Baghdad hits Erbil with new financial restrictions
Iraq’s central bank ordered private banks to close their branches in the Kurdistan region.
Rising hardships. A man counts money at the Erbil Stock Exchange, on October 4. (Reuters)
2017/11/12 Issue: 131 Page: 19
London - Iraq’s central government in Baghdad moved to impose financial restrictions on the Kurdistan Regional Government (KRG) in Erbil to strengthen its authority across the country.
Iraq’s central bank ordered private banks to close branches in the Kurdistan region to avoid a ban on dollar sales, Iraqi banking sources told Reuters. All banks must confirm they have closed their branches to avoid penalties, the sources said.
Iraqi banking sources said the measures were intended to control the flow of hard currency to the Kurdish region.
Central bank sources said a decision in October to stop selling dollars to four leading Kurdish banks was still in effect.
A preliminary draft of the 2018 federal budget seen by Reuters and confirmed by three lawmakers and two Iraqi government officials showed the Kurdistan region’s share of the 2018 budget trimmed to 12.6%, down from the 17% the region has traditionally been entitled to since the fall of Saddam Hussein in 2003.
The 12.6% figure was “very accurate,” said a government financial adviser on condition of anonymity. The adviser said it was based on population data from the Trade Ministry’s ration card programme.
Iraq’s central government and the Kurdish autonomous region have quarrelled over money repeatedly since Saddam’s fall.
The post-Saddam constitution put in place a system guaranteeing the Kurds’ self-rule with a share of overall revenue proportionate to their share of the population. For the past three years, Baghdad stopped sending funds while the Kurds held nearly all of northern Iraq’s oil infrastructure and sold enough crude to fund themselves.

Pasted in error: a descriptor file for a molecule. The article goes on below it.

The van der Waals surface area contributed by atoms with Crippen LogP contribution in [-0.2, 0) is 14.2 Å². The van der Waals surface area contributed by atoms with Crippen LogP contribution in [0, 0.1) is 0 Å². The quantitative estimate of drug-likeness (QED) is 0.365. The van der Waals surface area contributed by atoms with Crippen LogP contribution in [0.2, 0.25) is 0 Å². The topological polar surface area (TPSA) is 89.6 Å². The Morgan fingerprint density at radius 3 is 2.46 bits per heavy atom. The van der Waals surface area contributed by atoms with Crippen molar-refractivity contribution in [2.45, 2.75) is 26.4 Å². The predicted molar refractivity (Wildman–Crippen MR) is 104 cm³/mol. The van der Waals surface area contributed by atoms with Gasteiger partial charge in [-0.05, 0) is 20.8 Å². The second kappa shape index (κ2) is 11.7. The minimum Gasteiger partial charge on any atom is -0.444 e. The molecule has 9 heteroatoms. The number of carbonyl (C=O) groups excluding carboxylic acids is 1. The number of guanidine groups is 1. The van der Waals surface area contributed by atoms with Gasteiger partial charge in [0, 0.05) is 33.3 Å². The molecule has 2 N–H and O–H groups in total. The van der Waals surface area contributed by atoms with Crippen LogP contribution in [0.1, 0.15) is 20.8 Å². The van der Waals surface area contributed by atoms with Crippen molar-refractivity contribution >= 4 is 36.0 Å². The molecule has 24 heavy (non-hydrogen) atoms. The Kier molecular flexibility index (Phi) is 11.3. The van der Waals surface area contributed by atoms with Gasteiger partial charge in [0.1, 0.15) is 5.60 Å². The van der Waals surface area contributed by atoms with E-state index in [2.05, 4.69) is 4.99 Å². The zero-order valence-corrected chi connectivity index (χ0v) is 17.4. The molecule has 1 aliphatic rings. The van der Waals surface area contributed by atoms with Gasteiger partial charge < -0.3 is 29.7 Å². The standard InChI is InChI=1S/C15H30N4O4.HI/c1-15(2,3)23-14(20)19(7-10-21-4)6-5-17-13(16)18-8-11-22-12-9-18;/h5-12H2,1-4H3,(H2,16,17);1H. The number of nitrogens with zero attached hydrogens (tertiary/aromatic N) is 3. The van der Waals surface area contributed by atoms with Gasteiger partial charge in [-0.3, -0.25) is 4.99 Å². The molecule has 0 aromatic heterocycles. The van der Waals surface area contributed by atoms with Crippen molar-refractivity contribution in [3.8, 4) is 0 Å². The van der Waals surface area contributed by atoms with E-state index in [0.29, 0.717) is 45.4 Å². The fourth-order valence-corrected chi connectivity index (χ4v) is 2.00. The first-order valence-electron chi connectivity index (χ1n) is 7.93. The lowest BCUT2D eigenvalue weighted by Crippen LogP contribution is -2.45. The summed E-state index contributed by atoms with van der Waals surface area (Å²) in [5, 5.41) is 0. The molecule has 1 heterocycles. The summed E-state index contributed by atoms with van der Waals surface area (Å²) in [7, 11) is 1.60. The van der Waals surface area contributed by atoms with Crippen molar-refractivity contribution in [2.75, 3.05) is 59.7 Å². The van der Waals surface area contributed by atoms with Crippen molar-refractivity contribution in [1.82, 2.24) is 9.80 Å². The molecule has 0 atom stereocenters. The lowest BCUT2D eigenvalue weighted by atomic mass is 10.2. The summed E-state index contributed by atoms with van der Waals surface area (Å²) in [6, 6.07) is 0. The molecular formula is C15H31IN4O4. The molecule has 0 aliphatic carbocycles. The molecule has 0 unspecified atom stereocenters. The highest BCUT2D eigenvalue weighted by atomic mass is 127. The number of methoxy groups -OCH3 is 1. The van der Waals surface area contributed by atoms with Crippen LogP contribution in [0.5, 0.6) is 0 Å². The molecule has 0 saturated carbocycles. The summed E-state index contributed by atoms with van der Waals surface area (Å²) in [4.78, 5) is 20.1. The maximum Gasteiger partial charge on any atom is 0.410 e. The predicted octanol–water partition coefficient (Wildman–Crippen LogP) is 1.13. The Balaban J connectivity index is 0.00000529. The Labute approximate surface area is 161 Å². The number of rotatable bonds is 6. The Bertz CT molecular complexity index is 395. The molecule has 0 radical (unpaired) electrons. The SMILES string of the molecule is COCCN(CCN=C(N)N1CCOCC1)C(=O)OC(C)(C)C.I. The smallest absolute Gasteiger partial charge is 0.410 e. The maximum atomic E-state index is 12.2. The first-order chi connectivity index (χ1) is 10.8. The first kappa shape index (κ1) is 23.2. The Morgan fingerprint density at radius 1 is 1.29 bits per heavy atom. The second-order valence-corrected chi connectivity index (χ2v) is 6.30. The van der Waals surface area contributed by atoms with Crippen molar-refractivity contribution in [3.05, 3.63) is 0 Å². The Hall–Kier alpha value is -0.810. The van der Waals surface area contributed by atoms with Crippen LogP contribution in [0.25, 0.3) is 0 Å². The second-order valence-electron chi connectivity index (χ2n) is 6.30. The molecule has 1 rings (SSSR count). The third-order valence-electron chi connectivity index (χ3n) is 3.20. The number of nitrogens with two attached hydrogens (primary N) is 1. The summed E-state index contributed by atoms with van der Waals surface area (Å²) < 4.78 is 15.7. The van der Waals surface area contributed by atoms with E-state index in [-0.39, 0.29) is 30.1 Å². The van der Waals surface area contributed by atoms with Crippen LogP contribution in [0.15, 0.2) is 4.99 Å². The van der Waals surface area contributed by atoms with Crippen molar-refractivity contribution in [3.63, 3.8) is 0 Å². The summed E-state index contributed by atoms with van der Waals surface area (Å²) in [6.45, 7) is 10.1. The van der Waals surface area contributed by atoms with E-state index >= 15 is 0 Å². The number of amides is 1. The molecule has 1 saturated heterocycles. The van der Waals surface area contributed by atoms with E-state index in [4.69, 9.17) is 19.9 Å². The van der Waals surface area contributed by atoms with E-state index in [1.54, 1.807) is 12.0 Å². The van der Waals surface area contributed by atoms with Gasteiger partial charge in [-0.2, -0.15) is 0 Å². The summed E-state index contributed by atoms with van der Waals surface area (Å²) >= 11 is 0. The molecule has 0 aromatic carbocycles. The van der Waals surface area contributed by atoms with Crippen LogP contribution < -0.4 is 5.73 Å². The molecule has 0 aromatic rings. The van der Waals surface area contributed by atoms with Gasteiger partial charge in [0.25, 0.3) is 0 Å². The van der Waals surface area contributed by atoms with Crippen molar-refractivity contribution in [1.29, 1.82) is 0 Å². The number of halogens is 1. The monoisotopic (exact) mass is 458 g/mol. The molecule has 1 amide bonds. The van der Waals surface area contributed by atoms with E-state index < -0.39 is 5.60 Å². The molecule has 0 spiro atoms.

The Iraqi government’s lightning advance on October 16 that recaptured oil-producing territory from the Kurds means the autonomous region is once again dependent on Baghdad for funds. The central government demanded a halt to independent Kurdish oil sales.
The reduced budget would dramatically add to the KRG’s financial difficulties.
Another proposal in the draft budget would see the central government distribute the Kurdish region’s share of the federal budget to the three provinces that make up the region individually, further undermining KRG control over the allocation of funds.
“It’s a dangerous sign that indicates that Baghdad is seeking to undermine the political and economic system in Kurdistan region by cutting the budget share and dealing directly with the provinces,” Ahmed Hama Rasheed, a Kurd and the secretary of the financial committee in the federal parliament, told Reuters.
Kurdish officials criticised the proposals, accusing Iraqi Prime Minister Haider al-Abadi of using the budget to punish the Kurds, who overwhelmingly voted in September to break away from Iraq in a referendum Baghdad considers illegal.
KRG Prime Minister Nechirvan Barzani, the nephew of Masoud Barzani, who stepped down as Kurdish president after the referendum crisis, said the KRG was “prepared to give them the oil revenue” — apparently an offer to negotiate over its own sales of oil — if the central government was prepared to give the Kurds their customary 17% share.
The proposed 2018 federal budget must be approved by Abadi and referred to parliament to vote on it.
Iraq’s Supreme Federal Court has ruled that no region or province can secede, strengthening the government’s hand as it seeks to prevent a repeat of September’s referendum vote.
The court is responsible for settling disputes between Iraq’s central government and the country’s regions and provinces, including Kurdistan. Its decisions are final and mandatory for all parties. However, it has no mechanism to enforce its ruling in the Kurdish region.
Abadi urged the KRG to abide by the court’s decision. “We call on the region to clearly state its commitment to non-separation or independence from Iraq,” he said in a statement.
The ruling would strengthen Abadi’s hand in future dealings with the Kurds, Ahmed Younis, a Baghdad-based constitutional expert, told Reuters.
Abadi said the government was “taking the necessary measures to impose federal authorities.” Baghdad was committed to “preserving Iraq’s unity and preventing any attempt for separation,” he added.
Baghdad has imposed a ban on direct international flights to and from the Kurdish region.